I originally thought another feature of the E-410 that was previously unavailable on Olympus' first live view DSLR, the E-330, was any form of enhanced framing aid. However, the E-330 does in fact share the E-410's options, including this grid line display.

Bright, if small viewfinder

The E-330 (and Panasonic DMC-L1 and Leica Digilux 3) incorporates a semi-silvered mirror (to accommodate the E-330's secondary live view sensor) in an unconventional 'Porro' viewfinder system that reduced viewfinder brightness. With its conventional pentaprism reflex finder system, the E-410 does not suffer from compromised viewfinder brightness, though the small Four Thirds sensor does mean the eye-level viewfinder view is not as 'spacious' as in full frame and other DSLRs with larger sensors. In practice, it doesn't present a major problem, though.

One aspect I'm surprised about is that Olympus chose not to use the shutter release, by default, for autofocus during live view mode. Instead, you need to use the AE-Lock button on the back of the camera.

No AF upgrade

Anyone hoping for an upgrade to the simple three-point AF system that is featured in all Four Thirds cameras to date, will be disappointed. The viewfinder layout, with the LED information panel, unusually, to the right, plus the three AF points in the centre of the screen, is basically the same as the E-330, E-500 and the E-400. If there is a benefit to this simplicity, the screen itself is less cluttered than most. AF responsiveness in low light is not radically different to the E-400 or E-500 and, it has to be said, is not as good as some rivals, but in normal conditions it works well and the kit lenses have quiet AF motors.

Neat menu-less controls

One feature that works better than most is Olympus' dual mode control display. Like most other more affordable DSLRs, there is no secondary LCD status display, just a large 2.5 inch colour display that serves to display pictures taken (not forgetting live view, of course) as well as view mode and settings status. Most cameras simply present a system of menus, but since the E-500 was introduced, by pressing the OK button, you can use the navigation buttons to highlight settings displays that, once highlighted, become adjustable, without delving into a menu, by turning the click-stopped settings adjustment dial.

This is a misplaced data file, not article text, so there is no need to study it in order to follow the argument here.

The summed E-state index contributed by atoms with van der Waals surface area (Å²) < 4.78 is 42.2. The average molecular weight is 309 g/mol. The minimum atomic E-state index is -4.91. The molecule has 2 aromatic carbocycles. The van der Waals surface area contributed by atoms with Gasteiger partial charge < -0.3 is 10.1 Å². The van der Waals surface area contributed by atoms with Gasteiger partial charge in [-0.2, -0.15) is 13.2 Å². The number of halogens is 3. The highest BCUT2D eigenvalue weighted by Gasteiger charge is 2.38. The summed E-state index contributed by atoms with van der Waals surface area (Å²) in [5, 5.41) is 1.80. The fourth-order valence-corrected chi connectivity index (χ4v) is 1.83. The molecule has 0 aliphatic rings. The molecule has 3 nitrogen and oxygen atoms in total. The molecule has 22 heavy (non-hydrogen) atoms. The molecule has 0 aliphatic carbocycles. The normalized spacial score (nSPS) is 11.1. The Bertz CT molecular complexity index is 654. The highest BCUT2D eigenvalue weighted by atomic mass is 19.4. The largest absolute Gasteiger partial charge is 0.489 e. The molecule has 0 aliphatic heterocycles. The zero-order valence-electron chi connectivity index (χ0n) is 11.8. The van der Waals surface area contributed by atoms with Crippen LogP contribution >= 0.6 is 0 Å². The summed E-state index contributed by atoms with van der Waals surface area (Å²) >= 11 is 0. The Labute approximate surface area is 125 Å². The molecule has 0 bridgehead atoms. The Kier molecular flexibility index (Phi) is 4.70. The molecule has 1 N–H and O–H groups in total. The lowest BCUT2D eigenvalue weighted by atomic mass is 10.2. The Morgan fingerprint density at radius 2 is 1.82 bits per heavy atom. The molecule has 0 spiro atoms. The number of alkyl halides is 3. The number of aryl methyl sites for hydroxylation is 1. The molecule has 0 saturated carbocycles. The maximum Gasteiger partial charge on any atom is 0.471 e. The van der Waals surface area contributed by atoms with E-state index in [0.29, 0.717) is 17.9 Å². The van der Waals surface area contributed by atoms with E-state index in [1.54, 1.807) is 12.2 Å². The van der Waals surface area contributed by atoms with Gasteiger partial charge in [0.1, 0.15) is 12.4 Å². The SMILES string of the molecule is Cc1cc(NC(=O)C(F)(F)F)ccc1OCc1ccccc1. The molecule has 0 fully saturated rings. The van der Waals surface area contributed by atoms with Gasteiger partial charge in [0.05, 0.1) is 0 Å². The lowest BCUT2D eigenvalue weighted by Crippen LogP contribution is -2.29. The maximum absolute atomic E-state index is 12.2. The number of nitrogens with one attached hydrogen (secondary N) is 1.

Olympus has incorporated menu-less access to key camera settings for several model generations and the E-410 follows the same example. This is the 'simple' view with the ISO speed highlighted. It can be adjusted directly by turning the top-plate mode adjust dial.

Olympus has incorporated menu-less access to key camera settings for several model generations and the E-410 follows the same example. This is the 'simple' view with the ISO speed highlighted. It can be adjusted directly by turning the top-plate mode adjust dial.

This is the advanced mode display, with more modes packed into the available display space. White balance settings are highlighted for direct adjustment.

This is the advanced mode display, with more modes packed into the available display space. White balance settings are highlighted for direct adjustment.

The system is brilliantly effective and you can choose between two display sizes, one with larger legends, though less options displayed. Conventional menus are also available via the 'Menu' button, or by clicking a highlighted option again using the OK button.

We'll cover more of the E-410's functionality features later in the review.

The next page has an initial eight original image samples, taken with the two kit lenses, available for download.

Sample Images

The following sample images are made available for your personal evaluation only and may not be republished, in any form, or linked directly from another website, without our prior permission. Please note, by clicking on the the thumbnails below, the full original six megabyte megabyte, 10 megapixel, JPEG image will show in your browser. You may prefer to download the image to your computer for convenient browsing offline. Windows users can do this by right-clicking and using the 'Save Target as...' option.